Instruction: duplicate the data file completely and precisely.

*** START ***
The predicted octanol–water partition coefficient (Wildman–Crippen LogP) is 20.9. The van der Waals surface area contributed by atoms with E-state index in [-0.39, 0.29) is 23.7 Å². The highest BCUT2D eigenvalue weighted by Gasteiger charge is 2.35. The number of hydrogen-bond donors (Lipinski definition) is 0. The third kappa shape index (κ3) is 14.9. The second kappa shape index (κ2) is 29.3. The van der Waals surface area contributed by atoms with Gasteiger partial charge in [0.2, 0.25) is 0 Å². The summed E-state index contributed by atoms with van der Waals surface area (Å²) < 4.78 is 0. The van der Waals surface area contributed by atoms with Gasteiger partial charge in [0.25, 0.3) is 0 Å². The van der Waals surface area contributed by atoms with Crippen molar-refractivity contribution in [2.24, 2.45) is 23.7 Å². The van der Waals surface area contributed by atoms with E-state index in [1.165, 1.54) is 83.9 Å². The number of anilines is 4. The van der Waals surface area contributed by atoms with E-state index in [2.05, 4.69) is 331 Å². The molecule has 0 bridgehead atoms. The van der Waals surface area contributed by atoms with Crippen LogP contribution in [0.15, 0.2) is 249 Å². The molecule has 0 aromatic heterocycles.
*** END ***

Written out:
The predicted octanol–water partition coefficient (Wildman–Crippen LogP) is 20.9. The van der Waals surface area contributed by atoms with E-state index in [-0.39, 0.29) is 23.7 Å². The highest BCUT2D eigenvalue weighted by Gasteiger charge is 2.35. The number of hydrogen-bond donors (Lipinski definition) is 0. The third kappa shape index (κ3) is 14.9. The second kappa shape index (κ2) is 29.3. The van der Waals surface area contributed by atoms with Gasteiger partial charge in [0.2, 0.25) is 0 Å². The summed E-state index contributed by atoms with van der Waals surface area (Å²) < 4.78 is 0. The van der Waals surface area contributed by atoms with Gasteiger partial charge in [0.25, 0.3) is 0 Å². The van der Waals surface area contributed by atoms with Crippen molar-refractivity contribution in [2.24, 2.45) is 23.7 Å². The van der Waals surface area contributed by atoms with E-state index in [1.165, 1.54) is 83.9 Å². The number of anilines is 4. The van der Waals surface area contributed by atoms with E-state index in [2.05, 4.69) is 331 Å². The molecule has 0 bridgehead atoms. The van der Waals surface area contributed by atoms with Crippen LogP contribution in [0.15, 0.2) is 249 Å². The molecule has 0 aromatic heterocycles.